“So the same man who poses the question in one poem, ‘What happens to a dream deferred?’ warns us in another that without dreams our lives will not fly. If you are writers, you are dreamers by definition, so you must wrestle with Mr. Hughes’s thoughts—some of you will, some won’t, some will be haunted by dreams deferred, some will forget about dreams altogether, some will look around and dream of outrageously ostentatious houses—the measure of opulence today being size and amount whether in square footage of homes or horse power or number of cars—and exotic vacations and perhaps beachfront mansions and cabin cruisers.

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    “So many of you will be fickle to the dreams and words and passions that move you now, and by letting it all dry up or trading it all in, you will become vulnerable repeatedly to what we should have seen coming:

    “The squeezing of the trigger of the rifle whose scope was focused on Martin’s round black head, the assassin waiting, holding steady, calm, a horrifying distortion of Hemingway’s grace under pressure, slowly focusing on the hairs that covered the epithelial cells drawn tight across the cranium that stored one man’s extravagant and bold dreams—the perverted assassin turning his perverted dream into reality as he fired and felt the powerful kick of the rifle butt warm against his shoulder, and in the instant that he blinked from the explosion and smelled the acrid odor of gunpowder, he watched through his scope Martin’s exploding head, while inside that broken head confused and gasping dreams now spun madly in milliseconds into blackness and then hurtled out the exit wound or dripped out of the entry wound.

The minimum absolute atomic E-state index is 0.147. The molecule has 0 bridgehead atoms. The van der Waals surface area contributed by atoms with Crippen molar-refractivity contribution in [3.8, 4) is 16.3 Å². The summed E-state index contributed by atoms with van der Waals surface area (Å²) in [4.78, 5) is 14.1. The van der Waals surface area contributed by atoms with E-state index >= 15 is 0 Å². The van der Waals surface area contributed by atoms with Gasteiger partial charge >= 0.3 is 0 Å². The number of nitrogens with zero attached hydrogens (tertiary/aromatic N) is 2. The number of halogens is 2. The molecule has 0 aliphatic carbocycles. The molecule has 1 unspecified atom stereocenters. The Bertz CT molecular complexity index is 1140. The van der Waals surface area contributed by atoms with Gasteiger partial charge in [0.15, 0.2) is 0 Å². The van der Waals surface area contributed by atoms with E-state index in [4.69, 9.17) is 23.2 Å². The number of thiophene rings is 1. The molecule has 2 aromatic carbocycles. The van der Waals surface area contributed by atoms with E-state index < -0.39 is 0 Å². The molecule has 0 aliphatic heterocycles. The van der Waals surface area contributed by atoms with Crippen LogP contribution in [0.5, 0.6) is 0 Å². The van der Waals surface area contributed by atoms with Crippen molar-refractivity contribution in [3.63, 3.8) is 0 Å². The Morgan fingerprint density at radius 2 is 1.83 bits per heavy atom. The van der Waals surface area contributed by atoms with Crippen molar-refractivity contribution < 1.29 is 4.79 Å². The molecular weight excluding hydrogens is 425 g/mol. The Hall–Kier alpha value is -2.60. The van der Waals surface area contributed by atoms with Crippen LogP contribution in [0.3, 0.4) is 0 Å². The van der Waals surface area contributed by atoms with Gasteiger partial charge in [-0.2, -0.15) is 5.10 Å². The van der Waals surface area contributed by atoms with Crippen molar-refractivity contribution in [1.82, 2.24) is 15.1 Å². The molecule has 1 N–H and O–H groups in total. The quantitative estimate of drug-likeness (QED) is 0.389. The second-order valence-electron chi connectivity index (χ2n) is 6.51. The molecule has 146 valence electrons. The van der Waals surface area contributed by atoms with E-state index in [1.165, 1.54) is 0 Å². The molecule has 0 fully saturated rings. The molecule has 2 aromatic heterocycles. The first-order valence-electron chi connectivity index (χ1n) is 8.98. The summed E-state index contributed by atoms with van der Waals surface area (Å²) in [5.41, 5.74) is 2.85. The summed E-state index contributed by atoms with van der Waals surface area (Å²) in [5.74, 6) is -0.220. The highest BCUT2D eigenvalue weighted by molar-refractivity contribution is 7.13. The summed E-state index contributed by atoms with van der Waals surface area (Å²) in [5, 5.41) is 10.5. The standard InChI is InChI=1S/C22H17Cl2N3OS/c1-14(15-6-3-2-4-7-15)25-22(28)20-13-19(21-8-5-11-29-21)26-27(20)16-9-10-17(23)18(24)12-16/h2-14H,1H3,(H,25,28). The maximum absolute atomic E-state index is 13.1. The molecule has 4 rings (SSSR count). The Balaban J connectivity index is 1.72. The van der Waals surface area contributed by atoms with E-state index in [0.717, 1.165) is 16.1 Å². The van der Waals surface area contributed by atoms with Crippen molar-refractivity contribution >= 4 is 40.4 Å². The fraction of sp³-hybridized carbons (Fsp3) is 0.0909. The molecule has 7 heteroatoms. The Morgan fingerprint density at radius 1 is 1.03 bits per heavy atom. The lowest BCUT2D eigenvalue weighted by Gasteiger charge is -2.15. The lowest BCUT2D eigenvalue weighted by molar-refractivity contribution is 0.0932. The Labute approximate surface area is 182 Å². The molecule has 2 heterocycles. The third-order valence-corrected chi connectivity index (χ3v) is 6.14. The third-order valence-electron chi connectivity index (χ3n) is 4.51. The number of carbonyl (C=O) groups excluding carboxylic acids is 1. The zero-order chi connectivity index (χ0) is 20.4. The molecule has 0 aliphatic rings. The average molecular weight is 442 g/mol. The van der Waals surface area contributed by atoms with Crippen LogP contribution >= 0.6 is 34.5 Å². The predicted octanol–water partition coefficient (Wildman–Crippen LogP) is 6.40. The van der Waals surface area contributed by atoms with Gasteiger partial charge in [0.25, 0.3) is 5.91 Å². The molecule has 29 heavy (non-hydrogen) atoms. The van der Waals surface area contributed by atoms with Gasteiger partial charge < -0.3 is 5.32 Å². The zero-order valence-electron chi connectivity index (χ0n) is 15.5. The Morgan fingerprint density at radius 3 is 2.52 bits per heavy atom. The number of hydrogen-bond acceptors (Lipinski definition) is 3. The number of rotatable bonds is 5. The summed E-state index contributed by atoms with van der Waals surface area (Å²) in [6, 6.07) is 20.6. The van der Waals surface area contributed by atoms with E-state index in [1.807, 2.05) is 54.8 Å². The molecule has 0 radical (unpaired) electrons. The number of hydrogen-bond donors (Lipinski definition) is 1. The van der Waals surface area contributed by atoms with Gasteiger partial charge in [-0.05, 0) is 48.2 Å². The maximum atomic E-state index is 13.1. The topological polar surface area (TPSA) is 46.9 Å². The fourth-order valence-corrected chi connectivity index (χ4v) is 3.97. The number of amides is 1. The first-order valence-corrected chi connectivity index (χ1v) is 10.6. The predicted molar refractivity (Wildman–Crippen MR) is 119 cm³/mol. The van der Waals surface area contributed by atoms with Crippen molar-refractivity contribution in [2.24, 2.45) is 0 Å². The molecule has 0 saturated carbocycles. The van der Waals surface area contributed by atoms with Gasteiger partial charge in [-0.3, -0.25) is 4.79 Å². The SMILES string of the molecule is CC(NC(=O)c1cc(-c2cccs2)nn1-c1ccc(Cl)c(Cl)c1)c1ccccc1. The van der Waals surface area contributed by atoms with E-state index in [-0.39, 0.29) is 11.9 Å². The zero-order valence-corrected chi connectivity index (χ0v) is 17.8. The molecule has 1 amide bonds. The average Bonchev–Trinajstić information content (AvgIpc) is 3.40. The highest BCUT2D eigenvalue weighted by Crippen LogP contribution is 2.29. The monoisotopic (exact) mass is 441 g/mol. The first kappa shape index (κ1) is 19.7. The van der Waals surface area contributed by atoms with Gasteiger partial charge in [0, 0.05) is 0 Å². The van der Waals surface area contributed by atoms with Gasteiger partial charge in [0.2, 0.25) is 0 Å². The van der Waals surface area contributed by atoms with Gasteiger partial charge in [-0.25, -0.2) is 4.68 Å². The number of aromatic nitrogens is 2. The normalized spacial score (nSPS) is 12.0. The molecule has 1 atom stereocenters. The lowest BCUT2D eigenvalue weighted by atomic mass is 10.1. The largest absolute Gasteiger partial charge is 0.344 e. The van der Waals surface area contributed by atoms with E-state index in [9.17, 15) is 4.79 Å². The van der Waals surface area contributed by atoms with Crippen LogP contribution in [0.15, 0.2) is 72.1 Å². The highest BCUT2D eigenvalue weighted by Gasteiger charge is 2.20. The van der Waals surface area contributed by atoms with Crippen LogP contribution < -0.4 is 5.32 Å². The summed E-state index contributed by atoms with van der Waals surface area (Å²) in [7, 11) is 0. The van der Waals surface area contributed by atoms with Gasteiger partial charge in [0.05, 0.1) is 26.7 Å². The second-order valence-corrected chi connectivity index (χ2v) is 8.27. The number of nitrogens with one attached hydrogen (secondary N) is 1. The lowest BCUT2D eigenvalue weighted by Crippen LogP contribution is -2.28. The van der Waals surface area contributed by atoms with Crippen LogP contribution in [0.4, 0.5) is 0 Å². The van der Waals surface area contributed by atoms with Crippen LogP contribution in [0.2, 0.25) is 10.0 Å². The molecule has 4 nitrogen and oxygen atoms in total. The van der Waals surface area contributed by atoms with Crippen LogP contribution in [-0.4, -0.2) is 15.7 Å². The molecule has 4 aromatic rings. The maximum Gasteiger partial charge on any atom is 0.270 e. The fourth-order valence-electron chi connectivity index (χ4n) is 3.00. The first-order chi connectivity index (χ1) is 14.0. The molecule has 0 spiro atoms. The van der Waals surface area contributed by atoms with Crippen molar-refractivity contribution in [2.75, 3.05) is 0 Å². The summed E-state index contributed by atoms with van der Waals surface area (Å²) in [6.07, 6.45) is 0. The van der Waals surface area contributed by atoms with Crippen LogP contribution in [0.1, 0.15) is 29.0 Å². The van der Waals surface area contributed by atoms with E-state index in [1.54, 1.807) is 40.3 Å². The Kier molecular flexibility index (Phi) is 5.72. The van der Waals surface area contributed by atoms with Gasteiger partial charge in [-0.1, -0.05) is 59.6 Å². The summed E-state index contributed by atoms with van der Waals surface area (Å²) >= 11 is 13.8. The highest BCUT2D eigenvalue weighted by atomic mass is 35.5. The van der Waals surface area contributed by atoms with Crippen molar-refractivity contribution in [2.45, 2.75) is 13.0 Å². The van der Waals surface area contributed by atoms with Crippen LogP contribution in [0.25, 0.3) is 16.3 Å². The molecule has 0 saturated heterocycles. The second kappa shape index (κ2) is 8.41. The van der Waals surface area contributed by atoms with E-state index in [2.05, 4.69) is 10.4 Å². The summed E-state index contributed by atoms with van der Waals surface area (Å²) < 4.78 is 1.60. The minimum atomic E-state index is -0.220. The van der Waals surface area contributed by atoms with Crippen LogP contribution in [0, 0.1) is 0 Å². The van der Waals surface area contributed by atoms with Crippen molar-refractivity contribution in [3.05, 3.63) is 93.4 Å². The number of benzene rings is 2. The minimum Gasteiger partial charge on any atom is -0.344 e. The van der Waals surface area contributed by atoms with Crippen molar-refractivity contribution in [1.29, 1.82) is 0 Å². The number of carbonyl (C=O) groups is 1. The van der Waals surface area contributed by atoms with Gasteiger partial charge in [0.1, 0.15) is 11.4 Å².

“The assassin ended those dreams, betting that all of us will let them all dry up along with our own dreams, which we will trade in for comfort; in so doing, the assassin hopes to turn you all into assassins, murderers, killers, hypocrites. After all, he had the courage to act on his perverted dream and to gamble that we are not as courageous about pursuing dreams as he is. So what happens, I ask you, to a dream deferred and deferred and deferred and deferred…” 

     Staunton repeated the word, banging his fists on the podium while we sat in a silence only death itself could duplicate, until, finally, after screaming the word “deferred” one more time, his voice cracked into falsetto, and the blue veins in his neck bulged like tree roots, and his face shone like a beacon, and he looked up, panting, into the face of the tall woman with the long hair, who was noiselessly crying, and extended his arms to her. She embraced him, his white hair touching just below her mouth.

Copyright Chuck Cascio; all rights reserved

Time for a "National Staff Meeting For Educators"